Monday, March 10, 2008

Is AARP the joke?

Young people who write jokes about old people think it’s OK. It’s a common trait, they say. Everybody is going to get old.

I call B.S. on that notion.

So does Laura L. Carstensen, director of the Stanford Center for Longevity. “It’s astounding to me that people continue to regularly make incredibly ageist statements. There is no reason to depict people in their 70’s as feeble and frail and doddering.”

Yet the late night talk shows are brimming with jokes about dementia, pills, prostates and Miracle Ears. David Letterman regularly tees off on Sen. John McCain as “the old guy at the barbershop,” “a mall-walker,” “a Wal-Mart greeter,” and more.

Read the NY Times take in a Sunday story called “So a Senior Citizen Walks into a Bar …”

Comics who shy away from Hillary jokes (sexism) or Barack (racism) regularly whiz on the elderly. And the dunderhead at AARP missed the point completely. Kevin Donnellan, an AARP executive vice president said, “It’s a lot easier to make a joke about age than it is to come up with a punch line about health care costs being out of control.”

Yes, Kevin. Dammit, Kevin, we want you to hammer those comics who are taking the cheap shots. Make them think twice about geezer ridicule. It took years of hard work, but the joke writers no longer poke at women, Jews, blacks with abandon. Make ‘em think, Kevin.

Maybe this is the real joke: Did you hear the one about the AARP lobbyist who walked into Congress and feathered his own nest, ignoring rampant ageism …


The South Plainsman said...

You should be kinder to your insurance company.

Anonymous said...

George is getting old!
George is getting old!
AARP=Advanced Age Reporters and Publishers------Goose

Gary Wiram said...

I found this posting following my surprise at a weak response to my recent posting on - Your posting was one of the most recent publications to be found on "ageism". AARP's most recent was in December, celebrating the 40th anniversary of anti-age discrimination legislation, as though the issue is past. I can't remember when I first began to get AARP mailings (I'm, now, 60) but I've refused to do business with them from the beginning. I won't make a single penny available to an organization that does so little to help their namesake group and so much to support matters I'm opposed to. I'd appreciate having you check my posting and providing a Comment with your feedback.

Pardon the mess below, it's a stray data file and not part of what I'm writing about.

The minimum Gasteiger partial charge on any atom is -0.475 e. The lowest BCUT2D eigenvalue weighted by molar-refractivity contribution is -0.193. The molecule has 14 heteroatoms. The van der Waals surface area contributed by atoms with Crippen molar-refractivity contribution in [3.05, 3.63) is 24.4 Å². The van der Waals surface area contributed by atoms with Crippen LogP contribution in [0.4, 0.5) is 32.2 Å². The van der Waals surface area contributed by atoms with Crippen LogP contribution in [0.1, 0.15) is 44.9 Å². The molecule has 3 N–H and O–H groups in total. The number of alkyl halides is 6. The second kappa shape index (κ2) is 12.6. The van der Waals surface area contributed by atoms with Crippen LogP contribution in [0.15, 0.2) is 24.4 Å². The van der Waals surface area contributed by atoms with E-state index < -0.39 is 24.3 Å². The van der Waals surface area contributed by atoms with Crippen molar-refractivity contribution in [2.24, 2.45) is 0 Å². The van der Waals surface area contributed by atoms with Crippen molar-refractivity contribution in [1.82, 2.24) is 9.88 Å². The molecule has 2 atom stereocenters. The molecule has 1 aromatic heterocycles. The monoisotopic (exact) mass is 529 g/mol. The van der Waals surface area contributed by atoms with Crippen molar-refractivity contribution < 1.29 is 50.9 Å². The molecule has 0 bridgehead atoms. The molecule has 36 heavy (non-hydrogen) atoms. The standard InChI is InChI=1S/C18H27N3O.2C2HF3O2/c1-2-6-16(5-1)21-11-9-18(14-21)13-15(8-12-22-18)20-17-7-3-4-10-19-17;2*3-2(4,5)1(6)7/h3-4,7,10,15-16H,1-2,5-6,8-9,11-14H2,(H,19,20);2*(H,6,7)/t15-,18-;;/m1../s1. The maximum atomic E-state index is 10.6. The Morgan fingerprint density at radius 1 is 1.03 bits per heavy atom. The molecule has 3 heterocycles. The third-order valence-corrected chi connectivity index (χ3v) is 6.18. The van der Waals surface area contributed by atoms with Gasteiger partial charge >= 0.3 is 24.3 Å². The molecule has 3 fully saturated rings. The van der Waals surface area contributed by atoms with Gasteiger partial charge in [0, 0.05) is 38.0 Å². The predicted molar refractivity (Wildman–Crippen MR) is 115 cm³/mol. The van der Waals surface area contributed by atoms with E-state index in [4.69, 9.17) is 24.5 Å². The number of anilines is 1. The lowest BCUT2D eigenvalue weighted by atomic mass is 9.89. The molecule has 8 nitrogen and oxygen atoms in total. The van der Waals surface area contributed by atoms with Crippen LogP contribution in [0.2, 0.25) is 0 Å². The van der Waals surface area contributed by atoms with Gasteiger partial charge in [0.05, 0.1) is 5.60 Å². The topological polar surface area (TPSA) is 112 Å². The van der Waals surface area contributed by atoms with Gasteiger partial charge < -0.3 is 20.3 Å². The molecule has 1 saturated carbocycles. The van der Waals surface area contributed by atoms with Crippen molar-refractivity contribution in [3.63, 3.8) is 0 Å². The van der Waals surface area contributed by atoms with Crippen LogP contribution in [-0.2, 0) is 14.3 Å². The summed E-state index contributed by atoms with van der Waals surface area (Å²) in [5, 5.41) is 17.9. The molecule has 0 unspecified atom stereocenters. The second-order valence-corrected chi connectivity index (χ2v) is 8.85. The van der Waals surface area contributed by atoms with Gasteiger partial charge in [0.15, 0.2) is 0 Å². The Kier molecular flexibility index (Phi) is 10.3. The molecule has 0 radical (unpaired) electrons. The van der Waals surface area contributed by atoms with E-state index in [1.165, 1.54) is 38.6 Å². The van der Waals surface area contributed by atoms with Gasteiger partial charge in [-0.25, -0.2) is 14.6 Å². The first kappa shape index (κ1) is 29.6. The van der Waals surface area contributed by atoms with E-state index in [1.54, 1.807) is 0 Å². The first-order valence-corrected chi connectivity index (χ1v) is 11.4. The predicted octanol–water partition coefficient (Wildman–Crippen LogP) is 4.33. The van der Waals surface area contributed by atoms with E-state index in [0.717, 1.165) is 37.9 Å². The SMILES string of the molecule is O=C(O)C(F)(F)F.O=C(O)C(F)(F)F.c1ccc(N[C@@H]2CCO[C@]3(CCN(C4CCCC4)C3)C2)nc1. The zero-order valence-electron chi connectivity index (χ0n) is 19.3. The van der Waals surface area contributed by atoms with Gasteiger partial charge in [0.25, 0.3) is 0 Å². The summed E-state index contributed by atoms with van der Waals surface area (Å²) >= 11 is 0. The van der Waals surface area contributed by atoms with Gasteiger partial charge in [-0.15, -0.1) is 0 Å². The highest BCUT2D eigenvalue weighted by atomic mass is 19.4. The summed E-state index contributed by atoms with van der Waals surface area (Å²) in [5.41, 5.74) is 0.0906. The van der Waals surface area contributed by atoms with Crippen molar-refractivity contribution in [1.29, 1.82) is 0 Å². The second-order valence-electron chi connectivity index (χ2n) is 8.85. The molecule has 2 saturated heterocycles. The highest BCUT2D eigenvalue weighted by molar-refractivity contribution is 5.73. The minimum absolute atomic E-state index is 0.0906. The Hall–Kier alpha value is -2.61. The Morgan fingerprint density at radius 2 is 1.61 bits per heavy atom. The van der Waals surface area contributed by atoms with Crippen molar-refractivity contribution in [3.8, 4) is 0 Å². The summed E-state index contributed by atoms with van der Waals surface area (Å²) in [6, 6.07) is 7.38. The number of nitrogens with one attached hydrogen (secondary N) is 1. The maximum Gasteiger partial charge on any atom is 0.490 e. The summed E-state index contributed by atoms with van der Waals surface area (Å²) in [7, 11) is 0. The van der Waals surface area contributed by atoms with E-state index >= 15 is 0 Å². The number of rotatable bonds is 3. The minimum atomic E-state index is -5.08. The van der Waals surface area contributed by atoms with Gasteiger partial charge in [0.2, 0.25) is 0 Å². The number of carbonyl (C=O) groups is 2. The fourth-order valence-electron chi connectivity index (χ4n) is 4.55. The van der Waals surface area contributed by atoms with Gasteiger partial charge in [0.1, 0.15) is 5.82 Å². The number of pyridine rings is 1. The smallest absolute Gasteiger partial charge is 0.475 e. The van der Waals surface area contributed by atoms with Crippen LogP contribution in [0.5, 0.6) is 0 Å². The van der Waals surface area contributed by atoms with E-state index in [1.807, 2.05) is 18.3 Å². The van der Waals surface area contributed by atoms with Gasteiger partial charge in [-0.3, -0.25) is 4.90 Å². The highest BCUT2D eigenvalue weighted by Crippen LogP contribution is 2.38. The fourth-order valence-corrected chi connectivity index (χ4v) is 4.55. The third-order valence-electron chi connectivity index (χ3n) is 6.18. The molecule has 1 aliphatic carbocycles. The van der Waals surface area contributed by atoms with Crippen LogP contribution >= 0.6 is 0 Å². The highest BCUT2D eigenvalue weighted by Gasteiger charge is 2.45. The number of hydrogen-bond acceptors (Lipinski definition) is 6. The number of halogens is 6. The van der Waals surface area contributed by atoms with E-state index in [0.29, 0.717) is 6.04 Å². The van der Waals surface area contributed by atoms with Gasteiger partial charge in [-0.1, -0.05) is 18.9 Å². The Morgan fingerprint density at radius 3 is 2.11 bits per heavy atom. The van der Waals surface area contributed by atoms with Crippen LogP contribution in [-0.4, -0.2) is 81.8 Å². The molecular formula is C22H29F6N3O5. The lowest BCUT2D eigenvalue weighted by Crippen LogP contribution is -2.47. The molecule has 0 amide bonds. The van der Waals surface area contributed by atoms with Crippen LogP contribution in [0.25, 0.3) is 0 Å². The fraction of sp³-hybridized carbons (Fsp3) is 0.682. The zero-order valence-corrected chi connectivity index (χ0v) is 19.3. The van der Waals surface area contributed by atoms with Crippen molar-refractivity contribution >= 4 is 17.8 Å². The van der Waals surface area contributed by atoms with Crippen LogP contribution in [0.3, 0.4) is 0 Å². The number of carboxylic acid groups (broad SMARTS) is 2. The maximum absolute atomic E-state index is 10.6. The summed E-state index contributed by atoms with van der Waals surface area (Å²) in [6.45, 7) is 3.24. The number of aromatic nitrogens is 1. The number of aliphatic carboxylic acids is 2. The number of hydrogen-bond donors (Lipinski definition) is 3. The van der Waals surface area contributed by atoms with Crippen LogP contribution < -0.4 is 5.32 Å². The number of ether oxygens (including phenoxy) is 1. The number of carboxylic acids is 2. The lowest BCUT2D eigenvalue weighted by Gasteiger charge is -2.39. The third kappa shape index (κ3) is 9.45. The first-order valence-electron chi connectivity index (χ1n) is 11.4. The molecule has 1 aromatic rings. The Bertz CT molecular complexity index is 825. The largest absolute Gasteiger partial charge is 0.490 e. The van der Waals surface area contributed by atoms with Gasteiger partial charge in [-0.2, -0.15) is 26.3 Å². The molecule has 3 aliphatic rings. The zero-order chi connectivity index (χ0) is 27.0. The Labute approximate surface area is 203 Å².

sherwos1 said...

Wassa matta 4 u? I've always laughed at myself no matter what age. When I ran a stick up my nose at 4, I asked if I could sign in to the ER in blood!
When they told me at 12 that my gout had already progressed to RA, I asked if there was an award for early enrollment in AARP.
Now that my kidneys are the only rolling stones Ilisten to, my Gall bladder was sucked out by a straw ( I did't ask by which doctor; didn't see any Bile on any lips), I play percussion instrument simply by sitting on the toilet, and have reverted to my 3 year old habbit of touring the country bathroom by bathroom, I find that if I couldn't laugh it off, it would fall off on it's own!
I'm having another surgery today- still taking out, too young to start putting back, and I'm going to ask that they replace the D5W (dextrose 5% in water) for WD-40. Heard it's good for arthritis.

It's not all bad news, though! Each year I'm getting a little taller- at least, each year the floor seem a lot further down when I bend over- and a lot harder when I hit it!

My 3 year old granddaughter wanted to run around and climb on the big toy by our public 'wave pool'- I had to take her to the other side of the park- the girl's sand volleyball court was transmitting on a frequency that interfered with my pacemaker! (copywright, but I forgot who my agent is)

Steve Sherwood (copywright granted one time only) If I'm alive tomorrow, maybe two!)

National Politics

News on Aging

Geriatric Medicine News

Senior Health Insurance News

Social Security & Medicare News

Posts From Other Geezer Blogs